Prices of copper, often used as a gauge of global economic health, advanced on Monday on hopes of stronger demand for metals and amid a sustained U.S. economic recovery after data showed an acceleration in hiring in the world’s biggest economy.
Three-month copper on the London Metal Exchange was up 0.5% at $9,427.50 a tonne, as of 0528 GMT, and the most-traded August copper contract on the Shanghai Futures Exchange advanced 0.8% to 68,880 yuan ($10,659.24) a tonne.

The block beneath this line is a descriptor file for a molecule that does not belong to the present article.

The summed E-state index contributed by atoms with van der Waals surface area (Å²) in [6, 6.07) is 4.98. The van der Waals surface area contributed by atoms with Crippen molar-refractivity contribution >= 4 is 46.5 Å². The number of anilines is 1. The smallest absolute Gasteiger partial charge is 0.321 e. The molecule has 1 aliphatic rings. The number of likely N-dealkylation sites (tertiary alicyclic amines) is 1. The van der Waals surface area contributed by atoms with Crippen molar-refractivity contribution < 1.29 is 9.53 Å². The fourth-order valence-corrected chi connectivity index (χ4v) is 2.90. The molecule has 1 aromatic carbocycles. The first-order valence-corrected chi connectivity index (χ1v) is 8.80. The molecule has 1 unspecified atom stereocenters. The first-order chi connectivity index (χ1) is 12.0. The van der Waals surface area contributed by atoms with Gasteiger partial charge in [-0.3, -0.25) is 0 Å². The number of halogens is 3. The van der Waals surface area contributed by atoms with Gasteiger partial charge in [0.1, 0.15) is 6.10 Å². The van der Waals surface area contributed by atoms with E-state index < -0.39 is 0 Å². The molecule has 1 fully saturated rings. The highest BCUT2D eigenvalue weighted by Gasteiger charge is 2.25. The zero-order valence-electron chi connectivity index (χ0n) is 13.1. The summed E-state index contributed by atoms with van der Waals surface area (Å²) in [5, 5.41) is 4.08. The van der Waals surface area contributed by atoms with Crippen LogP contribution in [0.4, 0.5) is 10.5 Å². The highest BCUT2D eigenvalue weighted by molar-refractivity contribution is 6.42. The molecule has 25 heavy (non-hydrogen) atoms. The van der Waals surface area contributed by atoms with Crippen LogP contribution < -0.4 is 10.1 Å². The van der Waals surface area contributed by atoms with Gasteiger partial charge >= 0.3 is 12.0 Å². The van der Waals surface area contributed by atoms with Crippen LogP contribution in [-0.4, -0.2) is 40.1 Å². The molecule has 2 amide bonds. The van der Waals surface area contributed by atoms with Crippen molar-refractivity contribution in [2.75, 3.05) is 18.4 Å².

U.S. companies in June hired the most workers in 10 months, raising wages and offering incentives to entice millions of unemployed Americans sitting at home, in a tentative sign that a labour shortage hanging over the economy was starting to ease.
“Wage growth tends to lead to strong demand for durable goods, a key sector for the metals markets,” said ANZ analysts in a note.
Global copper smelting activity slipped in June after a rebound a month earlier as Chinese plants closed for maintenance while production of nickel pig iron jumped, data from satellite surveillance of copper plants showed.